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rebuttable presumption


“We need very clear direction from Parliament to signal to judges and lawyers (and the public) that equal time should be the starting point.”

What should be the rebuttable presumption when it comes to determining post-separation/divorce parental contact with children? Is there a good reason to routinely deprive children of equal contact with a parent after separation and divorce? We (parents, judicial system) spend enormous amounts of financial, physical, and emotional energy on determining whether 0% , 20% or 30% or 40% or even 50% of time is appropriate. Anyone who has had to go through “the system” knows full well that vengeful, fearful, angry, hurt, and otherwise wounded parents will stop at nothing to vindictively keep children from the other parent. And the judges and lawyers and social workers and psychologists and whoever play right along.

In 1986 amendments to the Divorce Act came into effect that were supposed to change the approach to child custody cases. The amendments should have established a “rebuttable presumption” of “maximum contact” [to use the words of the marginal note to subsection 16(10]:

In making an order under this section, the court shall give effect to the principle that a child of the marriage should have as much contact with each spouse as is consistent with the best interests of the child and, for that purpose, shall take into consideration the willingness of the person for whom custody is sought to facilitate such contact.

Variation orders have a similar provision also titled, “maximum contact” [subsection 17(9)].

In 1986 I was counsel for the father in a case before Justice John Goodearle. The father was seeking joint custody over the mother’s objections but the custody/access assessor (or perhaps better designated as the “facilitator”) had sided with the father. The judge noted that in his view the law had indeed changed with the amendments to the Divorce Act. While some of what the judge wrote in 1986 may be perceived as somewhat archaic through the lenses of the 2000s, the fact that he believed that the law had indeed changed comes through clearly:

61 Subsection (4), and (10) of section 16 may well ordain the dawning of a new era in the sharing of childraising responsibilities by divorcing parents. For it seems that the Parliament of Canada, in proclaiming these sections into law, has acceded to the reality of some rather monumental changes in our modern-day socio-economic fabric. Most notably, the modern-day woman has broadened her range of vocations enormously and as well her appetite for participation in the workforce after childbirth. This is in contrast to the woman of yesteryear who participated in a traditional marriage that recognized her as the nurturer and homemaker and her husband as the breadwinner. Such a sociological change has of course quite obviously made modern-day working women much less available to her historically traditional duties in child raising and, by nature social evolution, fathers have sprung into the breach and now participate more and more in the child’s daily activities and raising which of course includes disciplining and guidance.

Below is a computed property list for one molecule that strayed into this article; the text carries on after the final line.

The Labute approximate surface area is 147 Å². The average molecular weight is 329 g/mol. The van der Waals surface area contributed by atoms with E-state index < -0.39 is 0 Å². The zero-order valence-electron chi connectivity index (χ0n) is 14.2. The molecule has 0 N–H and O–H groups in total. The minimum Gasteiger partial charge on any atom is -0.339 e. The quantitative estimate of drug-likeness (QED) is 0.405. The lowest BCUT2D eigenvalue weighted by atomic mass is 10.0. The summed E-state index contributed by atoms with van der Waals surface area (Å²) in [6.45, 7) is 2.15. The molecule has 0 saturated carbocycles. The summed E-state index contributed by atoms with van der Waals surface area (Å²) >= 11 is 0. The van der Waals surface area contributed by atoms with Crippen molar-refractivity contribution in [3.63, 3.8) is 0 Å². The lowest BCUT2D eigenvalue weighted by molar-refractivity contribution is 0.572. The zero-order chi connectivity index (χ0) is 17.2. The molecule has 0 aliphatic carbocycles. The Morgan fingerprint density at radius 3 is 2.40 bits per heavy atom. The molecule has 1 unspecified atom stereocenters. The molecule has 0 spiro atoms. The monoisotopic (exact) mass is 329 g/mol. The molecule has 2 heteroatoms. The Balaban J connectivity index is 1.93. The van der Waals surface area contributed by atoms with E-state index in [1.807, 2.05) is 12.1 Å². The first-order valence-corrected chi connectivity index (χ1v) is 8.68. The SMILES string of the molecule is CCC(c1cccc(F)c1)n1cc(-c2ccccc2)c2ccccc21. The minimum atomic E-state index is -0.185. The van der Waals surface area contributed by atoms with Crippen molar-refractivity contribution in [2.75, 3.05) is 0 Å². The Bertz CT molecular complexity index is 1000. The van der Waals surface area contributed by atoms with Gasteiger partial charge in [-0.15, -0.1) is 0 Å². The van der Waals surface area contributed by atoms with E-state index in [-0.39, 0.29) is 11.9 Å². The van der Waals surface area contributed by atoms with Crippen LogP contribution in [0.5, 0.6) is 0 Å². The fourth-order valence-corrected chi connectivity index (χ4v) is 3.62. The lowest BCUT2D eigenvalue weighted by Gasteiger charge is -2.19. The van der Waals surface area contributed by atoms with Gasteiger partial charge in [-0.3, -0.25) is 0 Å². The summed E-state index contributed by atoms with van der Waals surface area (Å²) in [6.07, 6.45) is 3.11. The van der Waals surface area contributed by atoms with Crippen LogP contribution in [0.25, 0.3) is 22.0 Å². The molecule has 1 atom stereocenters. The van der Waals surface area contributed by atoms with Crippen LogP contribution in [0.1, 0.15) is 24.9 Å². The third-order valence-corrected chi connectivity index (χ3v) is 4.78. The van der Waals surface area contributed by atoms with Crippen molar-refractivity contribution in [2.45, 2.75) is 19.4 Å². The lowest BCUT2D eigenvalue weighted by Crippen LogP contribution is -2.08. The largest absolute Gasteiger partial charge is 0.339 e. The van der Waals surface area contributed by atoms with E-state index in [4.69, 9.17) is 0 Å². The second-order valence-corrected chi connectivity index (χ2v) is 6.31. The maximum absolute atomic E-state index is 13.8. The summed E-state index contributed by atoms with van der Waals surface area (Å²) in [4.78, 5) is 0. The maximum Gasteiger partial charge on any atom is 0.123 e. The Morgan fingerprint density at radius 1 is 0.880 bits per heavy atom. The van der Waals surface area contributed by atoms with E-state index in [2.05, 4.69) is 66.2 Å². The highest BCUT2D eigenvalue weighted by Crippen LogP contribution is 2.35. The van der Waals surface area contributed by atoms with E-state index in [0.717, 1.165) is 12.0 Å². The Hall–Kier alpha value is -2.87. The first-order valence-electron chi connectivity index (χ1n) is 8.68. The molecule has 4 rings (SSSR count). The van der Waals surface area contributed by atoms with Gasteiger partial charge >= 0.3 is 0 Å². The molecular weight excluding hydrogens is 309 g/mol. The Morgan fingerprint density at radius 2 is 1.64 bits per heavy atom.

This was not a time when equal time sharing was on anyone’s radar. Indeed, the residential time that the father sought in that case was limited according to today’s standards. Still, it was termed as generous by that day’s standards. The judge went to great lengths to examine the social science literature in favour of joint custody. In that case, the father was more concerned with decision making and on account of the judge’s view that the law had changed, the father substantially succeeded.

1988 saw Justice Roger Salhany raise “joint custody” to a legal presumption: The judge ruled that “where a court finds that both parents are equally suitable to be custodial parent, an order for joint custody should follow.” (Lewis v. Lewis) A few months later (in Alfodi v. Bard), Justice Salhany wrote:

It is only where the evidence reveals that one of the parties is not a suitable custodial parent or the circumstances would render a joint custody order unworkable that one party should be appointed sole custodial parent.

Justice Salhany did not appear to use the term “joint custody” to imply equal shared parenting.  Rather, he appeared to have advocated for a “rebuttable presumption” in favour of “joint custody”.  Justice Salhany’s views were not widely adopted.  The current Divorce Act and provincial legislation cannot be interpreted as implying a presumption in favour of joint custody, let alone equal shared parenting. To achieve that result, legislative changes are needed.

The Supreme Court of Canada in Young (1993)saw Justice McLachlin give special mention to the fact that of all possible factors to highlight, only the “maximum contact principle” was specifically mentioned in the Divorce Act. She stated: